Yes, I know. It hasn’t even been 6 months since an in-depth article was written on the rise of thrifting in India and why it’s a game-changer in the shopping ecosystem. But in the time the article was written, edited, designed and finally published, the Instagram thrifting ecosystem took a turn- for the worse.
If you’re new to the concept of thrifting or its carbon footprint on our planet, read our explainer on it here. By no means is thrifting bad and in no way is this a clickbait message but the new thrifting culture needs to be called out.
Instagram thrifting works in a way where the page owners curate an appealing collection by handpicking the pieces via markets, contacts or through re-selling. And, man oh man, do they have an attractive collection. Right from vintage, retro to trendy clothes you can thrift almost anything, for any gender. And this led to its rising popularity.
Even so, fashion influencers like Komal Pandey and Dolly Singh have jumped on the bandwagon, posting reels in thrifted outfits. The additional thrifting haul videos don’t make it easier on the consumer, encouraging them to thrift more under the pretext of ‘doing good’ to the environment. This has also led to an increase in prices for thrifted clothes which otherwise used to be affordable. Thrifting is no more a taboo but in fact a fashion trend!
Back to the process! Once the collection has been curated, the pieces are shown on the page as a precursor either on stories or reels with a countdown on when the drop is live. Sometimes, the entire collection isn’t shown, but just a tease to know what’s in store. Once the collection starts going live you can either buy the piece by dropping a comment saying ‘book’ or being the first one to DM them to buy it. All of this takes place within 5 – 7 seconds since the piece has gone live. SEVEN SECONDS!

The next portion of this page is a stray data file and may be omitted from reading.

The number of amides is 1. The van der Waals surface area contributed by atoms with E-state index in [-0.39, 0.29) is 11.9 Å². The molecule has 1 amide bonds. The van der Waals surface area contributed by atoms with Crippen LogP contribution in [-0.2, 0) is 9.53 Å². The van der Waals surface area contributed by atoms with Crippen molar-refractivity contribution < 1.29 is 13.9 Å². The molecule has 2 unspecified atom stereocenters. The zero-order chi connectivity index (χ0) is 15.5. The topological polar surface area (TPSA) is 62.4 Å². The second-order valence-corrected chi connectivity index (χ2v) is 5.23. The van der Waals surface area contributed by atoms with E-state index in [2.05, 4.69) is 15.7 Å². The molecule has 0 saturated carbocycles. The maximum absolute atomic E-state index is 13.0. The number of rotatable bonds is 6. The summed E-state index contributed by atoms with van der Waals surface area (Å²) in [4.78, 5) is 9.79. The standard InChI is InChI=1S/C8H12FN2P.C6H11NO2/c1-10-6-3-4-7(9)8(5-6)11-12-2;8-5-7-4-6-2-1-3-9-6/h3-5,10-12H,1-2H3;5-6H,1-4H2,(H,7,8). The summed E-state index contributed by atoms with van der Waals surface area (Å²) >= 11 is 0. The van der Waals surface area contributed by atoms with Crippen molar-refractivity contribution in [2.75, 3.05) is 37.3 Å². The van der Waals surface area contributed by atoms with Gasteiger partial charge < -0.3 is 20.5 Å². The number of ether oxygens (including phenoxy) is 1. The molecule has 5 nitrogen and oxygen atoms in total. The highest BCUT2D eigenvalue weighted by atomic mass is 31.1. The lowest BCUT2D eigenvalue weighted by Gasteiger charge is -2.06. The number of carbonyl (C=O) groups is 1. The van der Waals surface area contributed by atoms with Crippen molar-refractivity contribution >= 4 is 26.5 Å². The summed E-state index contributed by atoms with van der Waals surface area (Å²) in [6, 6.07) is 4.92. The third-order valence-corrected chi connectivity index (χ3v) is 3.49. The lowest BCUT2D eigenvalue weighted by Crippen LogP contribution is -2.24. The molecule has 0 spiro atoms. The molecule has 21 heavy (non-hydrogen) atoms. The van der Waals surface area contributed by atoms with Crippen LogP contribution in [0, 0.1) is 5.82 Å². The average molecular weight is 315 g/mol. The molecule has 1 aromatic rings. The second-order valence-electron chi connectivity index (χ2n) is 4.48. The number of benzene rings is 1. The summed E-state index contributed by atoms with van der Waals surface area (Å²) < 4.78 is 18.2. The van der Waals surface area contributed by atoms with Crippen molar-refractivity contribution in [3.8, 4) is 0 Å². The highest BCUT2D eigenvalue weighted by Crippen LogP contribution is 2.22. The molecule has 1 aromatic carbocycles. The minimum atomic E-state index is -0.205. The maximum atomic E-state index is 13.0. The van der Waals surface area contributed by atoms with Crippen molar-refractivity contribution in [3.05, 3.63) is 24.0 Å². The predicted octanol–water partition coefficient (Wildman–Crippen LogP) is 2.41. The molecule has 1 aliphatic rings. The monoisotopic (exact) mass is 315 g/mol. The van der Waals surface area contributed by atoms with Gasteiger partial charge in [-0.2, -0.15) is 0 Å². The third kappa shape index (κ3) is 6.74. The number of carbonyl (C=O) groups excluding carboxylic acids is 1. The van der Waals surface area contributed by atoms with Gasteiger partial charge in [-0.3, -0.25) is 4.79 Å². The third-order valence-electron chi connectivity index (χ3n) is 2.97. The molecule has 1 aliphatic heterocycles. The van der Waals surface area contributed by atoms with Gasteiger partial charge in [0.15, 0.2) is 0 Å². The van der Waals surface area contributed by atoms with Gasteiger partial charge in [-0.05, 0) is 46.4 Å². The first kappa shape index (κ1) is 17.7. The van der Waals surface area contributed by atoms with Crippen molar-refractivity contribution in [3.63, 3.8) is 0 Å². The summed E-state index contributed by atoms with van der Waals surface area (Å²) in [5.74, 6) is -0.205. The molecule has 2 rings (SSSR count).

An end of season sale at Zara gives you a longer time to think than the current thrifting scenario. No, we’re still condeming fast fashion.
You don’t even have the time to know if you truly want the piece, add it to your cart and sleep over it for a few nights. It’s a matter of a few seconds on a first come first serve basis. Speaking from personal experience, the amount of mindless consumption this has led to is unaccountable. And full disclosure, I haven’t worn what I’ve bought because I bought it out of greed and not need or want. I just wanted to be the first one to comment ‘book’ and beat the others to buy it.
Another angle we tend to forget is the hand me down tradition that has its deep roots in our culture. Higher demand and too many players has led to a rise in competitive prices to make thrifting more profit centric instead of planet and people centric. Resellers often sell the clothes at competitive prices that turn them a profit. Thrifting has now become a fashion statement instead of a way to consciously shop.
So the cat’s out of the bag. I’ve stopped instant Instagram thrifting. Don’t get me wrong, I’m still always going to be an avid thrifter, but only for pieces that I can take my time to make a decision about. If it requires me to play the fastest finger first, sorry, that’s not for me. I’m leaving mindless consumption that has a pseudo-feel-good factor attached to it in 2021.